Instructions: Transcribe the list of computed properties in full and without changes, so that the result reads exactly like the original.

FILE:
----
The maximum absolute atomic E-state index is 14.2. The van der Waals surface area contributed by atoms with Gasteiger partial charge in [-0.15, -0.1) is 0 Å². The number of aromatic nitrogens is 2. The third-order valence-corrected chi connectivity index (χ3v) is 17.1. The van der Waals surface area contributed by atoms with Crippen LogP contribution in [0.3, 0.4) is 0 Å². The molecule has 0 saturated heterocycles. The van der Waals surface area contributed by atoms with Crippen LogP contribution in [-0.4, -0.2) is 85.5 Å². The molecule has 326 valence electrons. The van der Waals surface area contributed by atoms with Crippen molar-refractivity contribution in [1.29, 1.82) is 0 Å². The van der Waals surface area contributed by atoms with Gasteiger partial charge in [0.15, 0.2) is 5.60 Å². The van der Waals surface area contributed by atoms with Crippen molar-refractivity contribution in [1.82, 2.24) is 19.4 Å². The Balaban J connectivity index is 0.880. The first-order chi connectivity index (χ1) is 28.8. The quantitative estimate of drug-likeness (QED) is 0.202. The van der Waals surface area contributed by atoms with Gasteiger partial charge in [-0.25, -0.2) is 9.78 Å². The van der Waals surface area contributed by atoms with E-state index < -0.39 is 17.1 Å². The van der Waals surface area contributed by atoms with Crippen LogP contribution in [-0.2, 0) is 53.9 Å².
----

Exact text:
The maximum absolute atomic E-state index is 14.2. The van der Waals surface area contributed by atoms with Gasteiger partial charge in [-0.15, -0.1) is 0 Å². The number of aromatic nitrogens is 2. The third-order valence-corrected chi connectivity index (χ3v) is 17.1. The van der Waals surface area contributed by atoms with Crippen LogP contribution in [0.3, 0.4) is 0 Å². The molecule has 0 saturated heterocycles. The van der Waals surface area contributed by atoms with Crippen LogP contribution in [-0.4, -0.2) is 85.5 Å². The molecule has 326 valence electrons. The van der Waals surface area contributed by atoms with Crippen molar-refractivity contribution in [1.29, 1.82) is 0 Å². The van der Waals surface area contributed by atoms with Gasteiger partial charge in [0.15, 0.2) is 5.60 Å². The van der Waals surface area contributed by atoms with Crippen molar-refractivity contribution in [1.82, 2.24) is 19.4 Å². The Balaban J connectivity index is 0.880. The first-order chi connectivity index (χ1) is 28.8. The quantitative estimate of drug-likeness (QED) is 0.202. The van der Waals surface area contributed by atoms with Gasteiger partial charge in [-0.25, -0.2) is 9.78 Å². The van der Waals surface area contributed by atoms with E-state index < -0.39 is 17.1 Å². The van der Waals surface area contributed by atoms with Crippen LogP contribution in [-0.2, 0) is 53.9 Å².